The year 2019 has provided us three major themes: the contribution of 3D imaging in the planning of shoulder replacements, joint reconstruction of the elbow by mirrored osteoarticular graft, and finally scoliosis surgery by modulation of growth, without vertebral fusion. Shoulder disease is one of the most common conditions involving the musculoskeletal system, affecting about half of the patients with musculoskeletal complaints. Gleno-humeral osteoarthritis, whatever its etiology, may justify prosthetic replacement. However, the fate of these implants does not attain the survival rates of prosthetic hip and knee implants. The severity of bone loss, particularly within the scapula, and the difficulty of precisely orientating implants both account for a large part of common and too early failures. Planning surgery using planning software from 3D reconstruction scans can anticipate these problems and enable us to establish an appropriate surgical strategy.
The fate of elbow replacements remains limited over time, especially in the young and active subject. Using osteochondral reconstruction allows us to postpone arthroplasty for several years. The need for perfect joint congruence is currently made possible via mirror planning from the healthy joint and selection of the most appropriate allograft based on scanner imaging. Surgery is made possible by the surgeon's provision of cutting guides for the injured joint and allograft, ensuring accurate correction, in accordance with preoperative planning.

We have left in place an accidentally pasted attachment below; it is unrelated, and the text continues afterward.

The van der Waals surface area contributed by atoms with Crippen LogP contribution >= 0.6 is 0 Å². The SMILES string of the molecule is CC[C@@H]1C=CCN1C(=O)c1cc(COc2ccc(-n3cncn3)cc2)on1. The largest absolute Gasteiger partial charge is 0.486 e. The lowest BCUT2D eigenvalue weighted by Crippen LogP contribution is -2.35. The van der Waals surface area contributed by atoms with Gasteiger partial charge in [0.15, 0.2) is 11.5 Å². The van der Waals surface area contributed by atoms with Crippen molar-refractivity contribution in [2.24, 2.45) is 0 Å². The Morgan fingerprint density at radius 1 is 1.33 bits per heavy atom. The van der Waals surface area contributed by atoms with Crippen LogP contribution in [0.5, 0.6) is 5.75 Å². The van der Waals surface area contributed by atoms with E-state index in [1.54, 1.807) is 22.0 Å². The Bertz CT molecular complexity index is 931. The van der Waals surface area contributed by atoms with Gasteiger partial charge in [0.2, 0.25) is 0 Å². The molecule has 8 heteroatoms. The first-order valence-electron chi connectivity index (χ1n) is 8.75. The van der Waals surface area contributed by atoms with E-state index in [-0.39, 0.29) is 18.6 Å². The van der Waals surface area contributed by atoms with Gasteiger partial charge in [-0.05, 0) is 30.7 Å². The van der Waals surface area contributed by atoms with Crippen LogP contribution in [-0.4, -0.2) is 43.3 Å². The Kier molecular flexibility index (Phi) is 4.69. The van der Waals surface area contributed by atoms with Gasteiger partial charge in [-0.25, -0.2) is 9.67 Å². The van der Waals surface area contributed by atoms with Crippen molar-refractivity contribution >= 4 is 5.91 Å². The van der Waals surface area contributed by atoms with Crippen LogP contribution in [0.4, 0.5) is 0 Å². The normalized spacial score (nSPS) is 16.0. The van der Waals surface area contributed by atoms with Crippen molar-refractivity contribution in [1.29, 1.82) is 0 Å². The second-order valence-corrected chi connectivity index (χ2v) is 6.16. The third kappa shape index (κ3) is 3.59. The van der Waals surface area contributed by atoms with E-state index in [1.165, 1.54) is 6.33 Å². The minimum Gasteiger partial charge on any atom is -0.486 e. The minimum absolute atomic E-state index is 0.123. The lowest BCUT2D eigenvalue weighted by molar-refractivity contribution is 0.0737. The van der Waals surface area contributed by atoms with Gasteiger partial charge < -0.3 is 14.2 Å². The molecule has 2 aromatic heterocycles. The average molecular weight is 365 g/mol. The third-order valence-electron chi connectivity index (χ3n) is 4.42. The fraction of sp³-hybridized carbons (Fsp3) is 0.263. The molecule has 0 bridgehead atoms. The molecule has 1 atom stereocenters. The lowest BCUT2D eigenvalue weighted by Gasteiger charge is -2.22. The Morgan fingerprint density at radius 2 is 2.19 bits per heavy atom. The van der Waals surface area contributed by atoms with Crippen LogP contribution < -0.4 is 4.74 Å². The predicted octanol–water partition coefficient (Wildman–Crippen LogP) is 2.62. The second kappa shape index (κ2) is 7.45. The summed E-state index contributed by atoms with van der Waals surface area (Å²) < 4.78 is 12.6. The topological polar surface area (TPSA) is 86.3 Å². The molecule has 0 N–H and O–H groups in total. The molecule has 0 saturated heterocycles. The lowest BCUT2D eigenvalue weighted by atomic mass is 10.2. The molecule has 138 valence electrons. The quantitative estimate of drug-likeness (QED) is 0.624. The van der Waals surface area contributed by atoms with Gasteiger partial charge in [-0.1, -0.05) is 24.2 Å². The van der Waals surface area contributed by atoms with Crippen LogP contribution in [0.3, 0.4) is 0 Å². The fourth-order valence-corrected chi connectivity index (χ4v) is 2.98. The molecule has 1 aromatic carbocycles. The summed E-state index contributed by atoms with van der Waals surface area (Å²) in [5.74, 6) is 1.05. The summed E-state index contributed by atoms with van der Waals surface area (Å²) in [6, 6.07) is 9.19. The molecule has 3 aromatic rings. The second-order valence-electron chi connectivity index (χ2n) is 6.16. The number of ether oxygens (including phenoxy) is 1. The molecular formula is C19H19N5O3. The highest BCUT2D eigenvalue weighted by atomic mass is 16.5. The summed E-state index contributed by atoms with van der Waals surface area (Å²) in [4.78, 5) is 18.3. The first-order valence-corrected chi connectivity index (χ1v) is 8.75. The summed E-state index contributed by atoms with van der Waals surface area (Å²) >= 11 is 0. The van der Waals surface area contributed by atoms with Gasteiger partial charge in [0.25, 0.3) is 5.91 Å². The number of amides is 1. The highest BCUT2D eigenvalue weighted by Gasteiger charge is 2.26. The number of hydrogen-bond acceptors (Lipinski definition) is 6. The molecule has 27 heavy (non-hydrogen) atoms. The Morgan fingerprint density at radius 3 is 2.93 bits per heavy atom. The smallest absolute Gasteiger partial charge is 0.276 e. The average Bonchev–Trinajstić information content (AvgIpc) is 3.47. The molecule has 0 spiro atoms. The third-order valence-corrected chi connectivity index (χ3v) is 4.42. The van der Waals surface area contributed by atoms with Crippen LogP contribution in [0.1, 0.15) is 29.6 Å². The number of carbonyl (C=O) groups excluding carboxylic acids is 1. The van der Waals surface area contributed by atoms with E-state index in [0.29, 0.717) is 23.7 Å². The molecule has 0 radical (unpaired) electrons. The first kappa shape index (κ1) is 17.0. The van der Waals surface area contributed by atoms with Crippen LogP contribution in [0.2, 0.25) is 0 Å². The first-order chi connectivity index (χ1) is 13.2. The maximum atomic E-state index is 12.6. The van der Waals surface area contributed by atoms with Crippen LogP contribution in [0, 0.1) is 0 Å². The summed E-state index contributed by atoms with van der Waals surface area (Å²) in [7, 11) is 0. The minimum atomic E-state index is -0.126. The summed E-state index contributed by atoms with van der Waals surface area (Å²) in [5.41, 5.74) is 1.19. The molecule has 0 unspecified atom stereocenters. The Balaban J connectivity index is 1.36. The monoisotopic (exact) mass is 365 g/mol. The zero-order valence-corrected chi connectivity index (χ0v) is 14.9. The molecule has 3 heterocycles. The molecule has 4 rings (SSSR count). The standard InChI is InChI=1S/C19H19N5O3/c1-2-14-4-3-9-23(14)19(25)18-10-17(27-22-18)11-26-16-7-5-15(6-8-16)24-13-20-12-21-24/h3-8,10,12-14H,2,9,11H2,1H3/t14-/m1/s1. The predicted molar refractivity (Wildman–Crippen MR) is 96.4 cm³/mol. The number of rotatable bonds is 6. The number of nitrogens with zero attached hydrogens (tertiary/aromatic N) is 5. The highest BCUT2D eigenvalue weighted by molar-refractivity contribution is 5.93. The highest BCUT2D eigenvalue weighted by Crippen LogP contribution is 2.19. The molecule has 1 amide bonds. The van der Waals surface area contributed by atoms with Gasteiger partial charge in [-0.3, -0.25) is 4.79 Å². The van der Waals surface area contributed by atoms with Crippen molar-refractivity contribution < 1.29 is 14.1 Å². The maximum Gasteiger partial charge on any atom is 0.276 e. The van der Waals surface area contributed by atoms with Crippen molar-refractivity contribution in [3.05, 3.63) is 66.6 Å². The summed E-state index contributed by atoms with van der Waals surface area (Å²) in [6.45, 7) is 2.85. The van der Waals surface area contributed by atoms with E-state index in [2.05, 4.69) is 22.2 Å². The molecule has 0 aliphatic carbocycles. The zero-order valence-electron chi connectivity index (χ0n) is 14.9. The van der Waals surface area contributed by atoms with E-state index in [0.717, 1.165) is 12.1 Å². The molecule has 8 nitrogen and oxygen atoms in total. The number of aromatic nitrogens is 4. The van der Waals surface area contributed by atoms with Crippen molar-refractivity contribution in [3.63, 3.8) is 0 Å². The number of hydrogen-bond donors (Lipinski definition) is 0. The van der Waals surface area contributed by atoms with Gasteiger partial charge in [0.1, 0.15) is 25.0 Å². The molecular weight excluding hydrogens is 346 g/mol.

Scoliosis mainly affects a young population, tending to worsen with growth. Until now, surgery has been aimed at restoring the spine’s sagittal balance by fusion of the bony segments to prevent further deformation. This strategy has implemented constraints on the spine segments left free of instrumentation and bone fusion with potentially secondary discoradicular pathologies at these levels. The concept of using residual spine growth to correct deformation has recently been introduced. Rather than permanently fusing the column, the material is positioned to slow the growth on the curvature’s convex side and let the concave side continue to grow and correct the deformation. This is growth modulation. In this configuration, the column is no longer blocked and retains its flexibility.